Television images of demonstrators being teargassed by riot police in Athens on Sunday night followed the usual rules of media coverage of civil unrest – plenty of graphic images with little or no honest representation of the story behind the actual events.

Make no mistake: what took place in Greece on the 12th of February 2012 – the agreement by the majority of the Greek parliament to the wholesale sell-off of their country – is about something far bigger, and much more insidious and dangerous, than debt, the story that is being sold to the public across Europe.  To demonise the Greek people, as the European media has largely done, for failing to pay their taxes and therefore being responsible for what has happened, is simply smoke and mirrors on the part of the powers-that-be.  

It’s the same, tired but highly effective old story of divide-and-rule: pitch nation against nation by feeding people inaccurate information in order to evoke reactions favourable to governments and big business, keeping hidden the real corruption at the heart of the problem – the collusion between politicians and bankers – and then reducing some obvious facts to infantile simplicities and selling them to the public by way of inflammatory and inaccurate information as the root reason for the current situation.

Greece, now ruled by an unelected technocrat, is the first casualty of the suspension of democracy as we have come to know it, and the first country to fall victim to what can only be described as a hostile takeover.  As described by Naomi Klein in “The Shock Doctrine”, this is disaster capitalism in action.   As opposed to the simple explanation proffered by the media of this being the result of people just not paying their taxes and allowing their country to come apart at the seams, this is, in fact,  ultimately all about the imminent expropriation by big business and vested interests of Greece’s national resources.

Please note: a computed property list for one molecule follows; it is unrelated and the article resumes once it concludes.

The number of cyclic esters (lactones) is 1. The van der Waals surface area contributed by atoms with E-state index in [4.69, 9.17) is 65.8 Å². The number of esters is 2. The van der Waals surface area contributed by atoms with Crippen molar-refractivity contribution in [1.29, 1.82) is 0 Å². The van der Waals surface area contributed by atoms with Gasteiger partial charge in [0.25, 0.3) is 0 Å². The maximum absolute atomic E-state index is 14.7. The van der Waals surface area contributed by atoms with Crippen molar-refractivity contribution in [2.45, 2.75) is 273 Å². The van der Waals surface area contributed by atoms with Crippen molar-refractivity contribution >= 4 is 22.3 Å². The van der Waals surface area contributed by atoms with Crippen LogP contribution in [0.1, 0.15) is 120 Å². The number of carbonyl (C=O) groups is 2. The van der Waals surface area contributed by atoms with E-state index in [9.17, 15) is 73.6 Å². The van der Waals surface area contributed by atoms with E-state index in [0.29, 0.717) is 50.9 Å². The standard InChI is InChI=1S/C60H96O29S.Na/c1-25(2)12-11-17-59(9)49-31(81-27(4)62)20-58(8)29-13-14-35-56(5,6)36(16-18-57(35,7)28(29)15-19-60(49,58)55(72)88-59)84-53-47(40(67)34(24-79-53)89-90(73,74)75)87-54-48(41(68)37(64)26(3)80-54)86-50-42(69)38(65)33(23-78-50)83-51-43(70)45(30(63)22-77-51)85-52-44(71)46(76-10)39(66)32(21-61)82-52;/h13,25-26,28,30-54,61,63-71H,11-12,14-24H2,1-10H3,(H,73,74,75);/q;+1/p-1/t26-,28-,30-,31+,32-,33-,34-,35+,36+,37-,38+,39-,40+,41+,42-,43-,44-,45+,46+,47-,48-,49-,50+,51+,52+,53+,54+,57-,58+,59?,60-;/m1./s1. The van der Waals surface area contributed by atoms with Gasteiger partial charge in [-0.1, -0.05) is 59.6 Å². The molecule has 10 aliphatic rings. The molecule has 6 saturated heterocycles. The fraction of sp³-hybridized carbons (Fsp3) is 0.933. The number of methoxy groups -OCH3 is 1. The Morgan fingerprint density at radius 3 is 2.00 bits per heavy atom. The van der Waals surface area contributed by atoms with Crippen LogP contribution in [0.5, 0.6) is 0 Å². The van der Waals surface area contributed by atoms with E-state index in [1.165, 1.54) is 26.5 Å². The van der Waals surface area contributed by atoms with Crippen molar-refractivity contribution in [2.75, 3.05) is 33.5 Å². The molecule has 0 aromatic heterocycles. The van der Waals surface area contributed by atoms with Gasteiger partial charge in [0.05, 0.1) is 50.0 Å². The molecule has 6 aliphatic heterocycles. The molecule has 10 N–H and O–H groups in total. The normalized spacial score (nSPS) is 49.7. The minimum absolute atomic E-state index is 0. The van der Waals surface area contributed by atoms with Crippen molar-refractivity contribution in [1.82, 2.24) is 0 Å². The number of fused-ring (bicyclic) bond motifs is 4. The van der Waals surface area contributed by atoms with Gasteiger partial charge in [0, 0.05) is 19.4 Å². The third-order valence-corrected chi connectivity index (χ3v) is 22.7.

In July 2011, as reported by the Greek magazine Epikaira and the Greek website Hellas Frappe, US Secretary of State Hillary Clinton, accompanied by US Special Envoy for Eurasian Energy Richard Morningstar, visited Athens for talks with PM George Papandreou.  A law passed by the government shortly after allowed for the liquidation of assets to creditors “ of all of Greece’s mineral wealth, including its proven well as those that may be discovered in the future and the total potential revenue from them”.  Imagine, if you will, the huge profits to be made now that Greece has has been thrown, by its own parliament, to the wolves.

So what does this mean for the rest of us in Europe?  Greece has now been reduced to little other than  a giant laboratory, where the powers-that-be will carefully observe just how far, and for how long, the unwilling and miserable ‘rats’ can be pushed without jeopardising the experiment, tweaking and refining  their plan for the rest of us according to the results obtained.  For that reason, we need to think long and hard as to whether it is appropriate, in the light of what is currently going on, for an independent Scotland to willingly submit itself to becoming part of the Eurozone and whose interests would best be served if that were to be the case.